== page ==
The largest great white shark ever captured isn’t this one allegedly caught on film off Ireland. As much as we’d like to think there was a 50-footer swimming out there, well, uh, no, there wasn’t.
However, we no longer have to guess over how big the biggest great white shark ever to be caught and released alive. Thanks to “Shark Men,” we have that answer.
The crew of National Geographic Channel’s hit series “Shark Men” announced a few days ago that it captured and released a world-record 17-foot, 9-inch great white shark that weighed 4,225 pounds. The old record was no slouch at 16 feet, 8 inches.
[Check out this hilarious, 50-second fishing animation]
The shark, named Apache, was caught off Guadalupe Island in Baja Mexico, a popular hangout for great whites.
So what do they do when they catch a great white shark?
They reel it alongside the research vessel and over a small platform that raises up, lifting the shark out of water. Then the pit crew goes to work collecting data and samples. They’re not quite as fast as a NASCAR pit crew, but they aren’t just changing tires, either.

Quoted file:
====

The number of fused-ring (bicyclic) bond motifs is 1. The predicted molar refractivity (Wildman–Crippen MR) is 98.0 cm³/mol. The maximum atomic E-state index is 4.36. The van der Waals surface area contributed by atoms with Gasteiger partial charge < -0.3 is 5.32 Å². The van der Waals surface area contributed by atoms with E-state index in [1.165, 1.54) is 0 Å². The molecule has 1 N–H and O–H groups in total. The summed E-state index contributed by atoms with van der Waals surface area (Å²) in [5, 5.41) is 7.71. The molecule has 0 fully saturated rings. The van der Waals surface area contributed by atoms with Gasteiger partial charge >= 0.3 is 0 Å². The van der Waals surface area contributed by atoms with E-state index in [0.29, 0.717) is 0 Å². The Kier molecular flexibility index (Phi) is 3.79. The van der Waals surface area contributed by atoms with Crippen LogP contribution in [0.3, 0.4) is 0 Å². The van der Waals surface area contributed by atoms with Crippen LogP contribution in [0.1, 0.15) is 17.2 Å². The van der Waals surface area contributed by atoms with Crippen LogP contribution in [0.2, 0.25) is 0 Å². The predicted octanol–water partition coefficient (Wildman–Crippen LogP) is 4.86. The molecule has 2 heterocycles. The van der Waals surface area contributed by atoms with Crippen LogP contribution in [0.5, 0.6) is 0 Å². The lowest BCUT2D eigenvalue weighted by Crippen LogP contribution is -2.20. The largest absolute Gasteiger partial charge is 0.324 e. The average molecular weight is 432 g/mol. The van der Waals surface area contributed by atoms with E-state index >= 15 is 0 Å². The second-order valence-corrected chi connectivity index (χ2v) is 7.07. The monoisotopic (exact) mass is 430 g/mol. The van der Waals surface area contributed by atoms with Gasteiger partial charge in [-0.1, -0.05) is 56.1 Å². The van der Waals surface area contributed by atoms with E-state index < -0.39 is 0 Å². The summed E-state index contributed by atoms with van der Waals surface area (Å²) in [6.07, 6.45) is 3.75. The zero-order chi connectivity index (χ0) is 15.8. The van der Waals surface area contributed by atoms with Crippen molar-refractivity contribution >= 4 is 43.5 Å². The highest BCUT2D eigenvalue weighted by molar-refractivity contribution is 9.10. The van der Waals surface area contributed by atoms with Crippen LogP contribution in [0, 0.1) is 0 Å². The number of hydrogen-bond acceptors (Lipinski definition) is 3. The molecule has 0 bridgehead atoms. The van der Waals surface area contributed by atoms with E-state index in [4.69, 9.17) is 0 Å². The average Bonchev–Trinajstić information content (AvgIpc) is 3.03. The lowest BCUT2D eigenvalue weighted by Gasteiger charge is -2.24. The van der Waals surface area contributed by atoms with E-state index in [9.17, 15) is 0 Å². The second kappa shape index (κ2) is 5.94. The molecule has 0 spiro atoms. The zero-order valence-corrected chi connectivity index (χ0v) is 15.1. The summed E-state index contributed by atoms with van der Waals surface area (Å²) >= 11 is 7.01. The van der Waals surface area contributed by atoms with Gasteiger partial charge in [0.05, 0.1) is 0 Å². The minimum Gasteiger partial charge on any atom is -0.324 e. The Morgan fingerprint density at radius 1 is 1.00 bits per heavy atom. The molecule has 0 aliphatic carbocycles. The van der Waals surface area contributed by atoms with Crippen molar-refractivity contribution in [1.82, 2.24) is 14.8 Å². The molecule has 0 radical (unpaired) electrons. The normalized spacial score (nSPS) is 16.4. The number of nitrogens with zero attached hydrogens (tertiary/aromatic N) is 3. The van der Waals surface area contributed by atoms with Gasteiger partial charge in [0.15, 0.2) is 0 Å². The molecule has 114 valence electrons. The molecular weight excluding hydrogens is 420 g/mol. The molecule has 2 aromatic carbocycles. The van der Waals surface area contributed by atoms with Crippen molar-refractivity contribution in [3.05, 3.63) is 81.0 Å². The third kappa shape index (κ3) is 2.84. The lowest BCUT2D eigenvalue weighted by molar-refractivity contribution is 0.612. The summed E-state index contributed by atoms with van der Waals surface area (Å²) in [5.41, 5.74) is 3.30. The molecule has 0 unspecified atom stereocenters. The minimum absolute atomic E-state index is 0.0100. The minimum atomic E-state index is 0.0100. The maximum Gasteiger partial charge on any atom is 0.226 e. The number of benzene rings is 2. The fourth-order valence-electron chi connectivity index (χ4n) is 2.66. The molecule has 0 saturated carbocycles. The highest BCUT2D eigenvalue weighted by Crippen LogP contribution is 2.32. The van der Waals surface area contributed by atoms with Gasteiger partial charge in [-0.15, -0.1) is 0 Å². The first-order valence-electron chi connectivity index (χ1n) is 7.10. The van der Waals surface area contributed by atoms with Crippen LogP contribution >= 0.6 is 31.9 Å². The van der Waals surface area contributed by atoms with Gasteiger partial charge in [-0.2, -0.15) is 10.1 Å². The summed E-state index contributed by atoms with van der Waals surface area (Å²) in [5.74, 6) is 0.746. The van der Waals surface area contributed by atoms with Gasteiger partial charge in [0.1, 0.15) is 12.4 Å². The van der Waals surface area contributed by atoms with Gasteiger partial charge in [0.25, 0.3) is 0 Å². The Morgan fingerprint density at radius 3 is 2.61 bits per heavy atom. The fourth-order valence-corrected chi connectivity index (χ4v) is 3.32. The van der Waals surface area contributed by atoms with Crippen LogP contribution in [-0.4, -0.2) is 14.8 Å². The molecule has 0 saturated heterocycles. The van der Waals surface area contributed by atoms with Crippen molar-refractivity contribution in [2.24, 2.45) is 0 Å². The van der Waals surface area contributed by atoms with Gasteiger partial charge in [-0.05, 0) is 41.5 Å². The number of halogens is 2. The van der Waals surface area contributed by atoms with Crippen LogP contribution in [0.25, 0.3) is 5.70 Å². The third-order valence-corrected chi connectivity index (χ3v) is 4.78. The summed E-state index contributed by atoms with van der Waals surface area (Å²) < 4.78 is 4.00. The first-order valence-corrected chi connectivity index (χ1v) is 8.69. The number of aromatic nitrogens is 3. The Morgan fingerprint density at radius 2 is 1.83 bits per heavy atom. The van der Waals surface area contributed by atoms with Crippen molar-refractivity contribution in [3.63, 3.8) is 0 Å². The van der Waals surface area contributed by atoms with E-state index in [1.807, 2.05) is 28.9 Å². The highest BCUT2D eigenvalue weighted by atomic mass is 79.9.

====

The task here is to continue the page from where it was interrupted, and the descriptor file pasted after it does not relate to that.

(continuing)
Check out how the “Shark Men” spring into action in this video of a previous catch-and-release operation:
Here’s more info about the record great white from the press release:
Apache's enormous stature was surprising to the scientists onboard, who noted that sharks that size are usually female. In fact, this was the largest great white shark the crew has seen in three years of expeditions all over the Pacific, including more than 20 sharks tagged and released.All very cool stuff. As long as you're not in the water with Apache swimming around.
Also surprising was the fact that Apache had never before been spotted by the cage divers and photographers who frequent Guadalupe Island, a rare hot spot for shark sightings. Somehow, this giant eluded all of those cameras for years!
Explorer and Shark Men expedition leader Chris Fischer acknowledges his crew's new record, but does not lose sight of the work at hand. "I am incredibly proud of my crew for hauling in a record-breaking white shark like Apache," he says. "But I am more proud of the data we have collected from him and other white sharks to help ensure the well-being of this endangered species as a whole."
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